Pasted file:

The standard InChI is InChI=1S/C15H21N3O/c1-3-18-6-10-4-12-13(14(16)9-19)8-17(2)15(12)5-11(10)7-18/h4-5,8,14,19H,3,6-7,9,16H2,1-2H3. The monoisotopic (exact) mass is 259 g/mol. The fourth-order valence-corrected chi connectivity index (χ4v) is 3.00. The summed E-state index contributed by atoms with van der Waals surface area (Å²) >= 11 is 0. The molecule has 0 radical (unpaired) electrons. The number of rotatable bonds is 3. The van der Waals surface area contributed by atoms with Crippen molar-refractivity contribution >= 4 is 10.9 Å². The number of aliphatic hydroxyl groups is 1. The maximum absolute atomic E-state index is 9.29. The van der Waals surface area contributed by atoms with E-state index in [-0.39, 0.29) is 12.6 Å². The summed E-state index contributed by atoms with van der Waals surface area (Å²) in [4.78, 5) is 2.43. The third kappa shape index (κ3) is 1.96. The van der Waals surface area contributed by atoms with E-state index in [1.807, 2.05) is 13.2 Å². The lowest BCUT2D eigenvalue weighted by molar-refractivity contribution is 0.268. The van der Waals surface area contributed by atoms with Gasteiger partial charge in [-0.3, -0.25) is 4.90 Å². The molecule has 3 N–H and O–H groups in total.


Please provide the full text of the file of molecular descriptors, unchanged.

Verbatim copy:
The standard InChI is InChI=1S/C15H21N3O/c1-3-18-6-10-4-12-13(14(16)9-19)8-17(2)15(12)5-11(10)7-18/h4-5,8,14,19H,3,6-7,9,16H2,1-2H3. The monoisotopic (exact) mass is 259 g/mol. The fourth-order valence-corrected chi connectivity index (χ4v) is 3.00. The summed E-state index contributed by atoms with van der Waals surface area (Å²) >= 11 is 0. The molecule has 0 radical (unpaired) electrons. The number of rotatable bonds is 3. The van der Waals surface area contributed by atoms with Crippen molar-refractivity contribution >= 4 is 10.9 Å². The number of aliphatic hydroxyl groups is 1. The maximum absolute atomic E-state index is 9.29. The van der Waals surface area contributed by atoms with E-state index in [-0.39, 0.29) is 12.6 Å². The summed E-state index contributed by atoms with van der Waals surface area (Å²) in [4.78, 5) is 2.43. The third kappa shape index (κ3) is 1.96. The van der Waals surface area contributed by atoms with E-state index in [1.807, 2.05) is 13.2 Å². The lowest BCUT2D eigenvalue weighted by molar-refractivity contribution is 0.268. The van der Waals surface area contributed by atoms with Gasteiger partial charge in [-0.3, -0.25) is 4.90 Å². The molecule has 3 N–H and O–H groups in total.